If there is a plenty of signs that can be registered at the French trademark Office (“INPI”), some of them, according to the article L 711-3 of the French intellectual property Code (“the Code”), may not be adopted as a mark or an element of a mark, such as those excluded by article 6ter of the Paris Convention for the Protection of Industrial Property (“the Convention”) or the signs contrary to public policy.
The article 6ter of the Convention sets out some prohibitions concerning State Emblems and Official Hallmarks, among other things. It provides that the Countries of the Union agree to refuse or invalidate the registration and to prohibit the use, without authorization by the competent authorities, as a trademark or as element of trademark, of State emblems, official signs and hallmarks indicating control and warranty adopted by them.
Likewise for designs or models, those cannot be protected if they are contrary to public policy (article L 511-7 of the Code). In that case, according to article L 512-2 b) of the Code, the filling shall be refused too.
As a consequence, for the French judges, a domain name, a trademark, a design or model could be quashed or rejected by them or the INPI, if those signs reflect an element of the French State.
The judgment of 22 September 2017 of the Paris Court of appeal (“the Court”) states that a trademark containing the expression “France.com” has to be invalidated, since the name “France” is like a surname of natural person for the French State, even if in the French Constitution of 4 October 1958, the official name of “France” is the French Republic. Therefore, a semi figurative trademark with the name “France” or ‘France.com” and a design of the French hexagon will be identified by the public as emanating from the French State or from a service warrants by its.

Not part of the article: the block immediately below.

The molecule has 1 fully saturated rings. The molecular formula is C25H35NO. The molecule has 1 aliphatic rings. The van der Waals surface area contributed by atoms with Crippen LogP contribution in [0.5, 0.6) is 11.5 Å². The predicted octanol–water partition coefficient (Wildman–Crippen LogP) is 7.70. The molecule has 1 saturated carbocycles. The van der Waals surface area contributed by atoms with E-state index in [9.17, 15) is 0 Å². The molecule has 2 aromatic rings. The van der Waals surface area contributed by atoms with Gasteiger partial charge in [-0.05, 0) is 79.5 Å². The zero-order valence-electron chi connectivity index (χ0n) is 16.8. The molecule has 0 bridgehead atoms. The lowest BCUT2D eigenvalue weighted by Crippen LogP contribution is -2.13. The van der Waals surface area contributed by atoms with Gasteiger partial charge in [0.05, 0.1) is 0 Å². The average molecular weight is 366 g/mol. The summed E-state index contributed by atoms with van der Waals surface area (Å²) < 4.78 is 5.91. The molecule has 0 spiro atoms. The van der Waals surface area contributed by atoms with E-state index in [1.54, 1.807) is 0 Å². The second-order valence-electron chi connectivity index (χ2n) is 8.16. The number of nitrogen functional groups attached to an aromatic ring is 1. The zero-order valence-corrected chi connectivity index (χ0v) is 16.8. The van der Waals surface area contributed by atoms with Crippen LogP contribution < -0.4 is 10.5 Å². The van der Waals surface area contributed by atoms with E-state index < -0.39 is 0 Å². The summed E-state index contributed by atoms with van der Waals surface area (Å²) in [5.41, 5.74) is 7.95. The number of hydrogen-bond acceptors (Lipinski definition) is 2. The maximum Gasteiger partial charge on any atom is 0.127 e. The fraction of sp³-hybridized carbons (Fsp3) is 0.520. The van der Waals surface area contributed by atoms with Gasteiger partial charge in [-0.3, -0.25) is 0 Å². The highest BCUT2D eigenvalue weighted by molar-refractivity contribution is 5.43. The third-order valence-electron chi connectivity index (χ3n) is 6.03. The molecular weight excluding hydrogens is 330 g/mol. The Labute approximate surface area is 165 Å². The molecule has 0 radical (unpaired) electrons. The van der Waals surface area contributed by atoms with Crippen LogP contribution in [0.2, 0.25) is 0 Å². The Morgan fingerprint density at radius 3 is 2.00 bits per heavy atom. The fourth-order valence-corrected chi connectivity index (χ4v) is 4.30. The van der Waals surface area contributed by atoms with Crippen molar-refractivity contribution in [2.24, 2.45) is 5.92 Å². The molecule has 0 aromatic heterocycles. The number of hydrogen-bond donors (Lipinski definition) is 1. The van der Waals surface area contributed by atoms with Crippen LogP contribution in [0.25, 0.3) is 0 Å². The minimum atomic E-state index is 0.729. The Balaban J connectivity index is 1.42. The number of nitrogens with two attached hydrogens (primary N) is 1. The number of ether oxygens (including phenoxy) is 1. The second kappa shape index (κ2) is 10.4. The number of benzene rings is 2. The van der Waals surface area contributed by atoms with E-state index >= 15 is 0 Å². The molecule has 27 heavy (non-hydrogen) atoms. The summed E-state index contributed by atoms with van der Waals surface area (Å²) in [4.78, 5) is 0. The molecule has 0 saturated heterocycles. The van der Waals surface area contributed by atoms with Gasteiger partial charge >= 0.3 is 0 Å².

In this particular case, an US company owned since 1994, a domain name “France.com”. In 2009, a Dutch company registered at the INPI several trademarks with the expression “France.com”. The first company assigned the second in fraudulent trademark filing. Both parties entered into a settlement, after which the Dutch company divested the contentious marks to the US company. However, the French State intervened voluntarily in the case in order to establish the violation of its rights on its territory’s name and to obtain the transfer of the trademarks and the domain name. Then, the State asked the judges to invalidate those trademarks.
The Court has acceded to the requests of the State.
Furthermore, the judgment of the 13 October 2017 of the Court states that a design depicting a Marianne – a French emblem which shows a woman in profile wearing the Phrygian cap of liberty – is contrary to public policy.
In this case, an association filed a design at the INPI, which has been rejected by the Director of the Office. The latter refused to register the design, as it depicted between blue and red marks, a woman’s profile wearing a Phrygian cap in a blue cockade, which gives the impression that the use of that kind of Marianne is linked to or warranted by the French State.
The association stated that there can’t be any confusion between its design and the hallmark of the French State, as the colors used and the graphic design of its website, among other things, contributed to avoid any misunderstanding.
Yet, according to the judges, if there are several portrayals of Marianne, the one in the contentious design resumes, in the same way, elements of the cap and the hair of the one used by the French State. Moreover, since the Director of the INPI rejected the filing based on public policy, a criteria such as the newness is ineffective.